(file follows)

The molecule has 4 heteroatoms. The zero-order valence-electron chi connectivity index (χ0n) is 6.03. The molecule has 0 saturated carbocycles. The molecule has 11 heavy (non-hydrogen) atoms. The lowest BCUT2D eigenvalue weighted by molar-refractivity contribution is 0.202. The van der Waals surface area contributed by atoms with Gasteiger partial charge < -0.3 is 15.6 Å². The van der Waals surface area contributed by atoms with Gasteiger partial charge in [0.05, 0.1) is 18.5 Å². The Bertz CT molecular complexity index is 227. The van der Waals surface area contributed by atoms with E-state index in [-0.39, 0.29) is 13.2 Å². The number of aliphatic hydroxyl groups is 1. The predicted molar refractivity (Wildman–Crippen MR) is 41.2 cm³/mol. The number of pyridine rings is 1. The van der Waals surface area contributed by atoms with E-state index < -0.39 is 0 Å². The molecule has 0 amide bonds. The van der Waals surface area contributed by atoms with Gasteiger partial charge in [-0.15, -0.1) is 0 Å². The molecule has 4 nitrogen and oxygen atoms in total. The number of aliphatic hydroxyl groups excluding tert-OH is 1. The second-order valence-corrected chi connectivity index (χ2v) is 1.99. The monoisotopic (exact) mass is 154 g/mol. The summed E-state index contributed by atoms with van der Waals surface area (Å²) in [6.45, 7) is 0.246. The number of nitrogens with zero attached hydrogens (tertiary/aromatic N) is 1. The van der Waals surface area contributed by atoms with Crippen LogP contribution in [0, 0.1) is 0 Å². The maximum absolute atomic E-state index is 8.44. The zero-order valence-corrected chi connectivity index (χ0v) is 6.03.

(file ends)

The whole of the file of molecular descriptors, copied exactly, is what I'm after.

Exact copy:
The molecule has 4 heteroatoms. The zero-order valence-electron chi connectivity index (χ0n) is 6.03. The molecule has 0 saturated carbocycles. The molecule has 11 heavy (non-hydrogen) atoms. The lowest BCUT2D eigenvalue weighted by molar-refractivity contribution is 0.202. The van der Waals surface area contributed by atoms with Gasteiger partial charge < -0.3 is 15.6 Å². The van der Waals surface area contributed by atoms with Gasteiger partial charge in [0.05, 0.1) is 18.5 Å². The Bertz CT molecular complexity index is 227. The van der Waals surface area contributed by atoms with E-state index in [-0.39, 0.29) is 13.2 Å². The number of aliphatic hydroxyl groups is 1. The predicted molar refractivity (Wildman–Crippen MR) is 41.2 cm³/mol. The number of pyridine rings is 1. The van der Waals surface area contributed by atoms with E-state index < -0.39 is 0 Å². The molecule has 0 amide bonds. The van der Waals surface area contributed by atoms with Gasteiger partial charge in [-0.15, -0.1) is 0 Å². The molecule has 4 nitrogen and oxygen atoms in total. The number of aliphatic hydroxyl groups excluding tert-OH is 1. The second-order valence-corrected chi connectivity index (χ2v) is 1.99. The monoisotopic (exact) mass is 154 g/mol. The summed E-state index contributed by atoms with van der Waals surface area (Å²) in [6.45, 7) is 0.246. The number of nitrogens with zero attached hydrogens (tertiary/aromatic N) is 1. The van der Waals surface area contributed by atoms with Crippen LogP contribution in [0, 0.1) is 0 Å². The maximum absolute atomic E-state index is 8.44. The zero-order valence-corrected chi connectivity index (χ0v) is 6.03.